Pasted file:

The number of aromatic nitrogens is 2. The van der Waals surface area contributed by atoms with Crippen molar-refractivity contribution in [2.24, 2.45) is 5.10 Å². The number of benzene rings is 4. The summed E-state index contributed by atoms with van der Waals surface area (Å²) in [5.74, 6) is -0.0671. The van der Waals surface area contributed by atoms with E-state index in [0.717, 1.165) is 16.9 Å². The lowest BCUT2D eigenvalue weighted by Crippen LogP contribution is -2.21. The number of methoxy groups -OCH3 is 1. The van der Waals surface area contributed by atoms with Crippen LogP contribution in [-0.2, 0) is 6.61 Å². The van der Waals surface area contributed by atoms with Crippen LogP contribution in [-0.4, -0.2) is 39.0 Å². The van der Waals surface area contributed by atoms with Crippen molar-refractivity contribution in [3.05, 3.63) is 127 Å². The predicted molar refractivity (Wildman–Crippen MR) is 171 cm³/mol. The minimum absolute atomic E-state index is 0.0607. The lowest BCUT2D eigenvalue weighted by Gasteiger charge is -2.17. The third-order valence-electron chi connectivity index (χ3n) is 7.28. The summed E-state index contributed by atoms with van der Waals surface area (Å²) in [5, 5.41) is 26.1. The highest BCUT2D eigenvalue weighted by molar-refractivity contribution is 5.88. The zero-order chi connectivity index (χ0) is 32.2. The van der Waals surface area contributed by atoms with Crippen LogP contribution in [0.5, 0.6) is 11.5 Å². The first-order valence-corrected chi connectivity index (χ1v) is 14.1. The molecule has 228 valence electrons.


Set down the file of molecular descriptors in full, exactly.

The number of aromatic nitrogens is 2. The van der Waals surface area contributed by atoms with Crippen molar-refractivity contribution in [2.24, 2.45) is 5.10 Å². The number of benzene rings is 4. The summed E-state index contributed by atoms with van der Waals surface area (Å²) in [5.74, 6) is -0.0671. The van der Waals surface area contributed by atoms with E-state index in [0.717, 1.165) is 16.9 Å². The lowest BCUT2D eigenvalue weighted by Crippen LogP contribution is -2.21. The number of methoxy groups -OCH3 is 1. The van der Waals surface area contributed by atoms with Crippen LogP contribution in [-0.2, 0) is 6.61 Å². The van der Waals surface area contributed by atoms with Crippen LogP contribution in [-0.4, -0.2) is 39.0 Å². The van der Waals surface area contributed by atoms with Crippen molar-refractivity contribution in [3.05, 3.63) is 127 Å². The predicted molar refractivity (Wildman–Crippen MR) is 171 cm³/mol. The minimum absolute atomic E-state index is 0.0607. The lowest BCUT2D eigenvalue weighted by Gasteiger charge is -2.17. The third-order valence-electron chi connectivity index (χ3n) is 7.28. The summed E-state index contributed by atoms with van der Waals surface area (Å²) in [5, 5.41) is 26.1. The highest BCUT2D eigenvalue weighted by molar-refractivity contribution is 5.88. The zero-order chi connectivity index (χ0) is 32.2. The van der Waals surface area contributed by atoms with Crippen LogP contribution in [0.5, 0.6) is 11.5 Å². The first-order valence-corrected chi connectivity index (χ1v) is 14.1. The molecule has 228 valence electrons.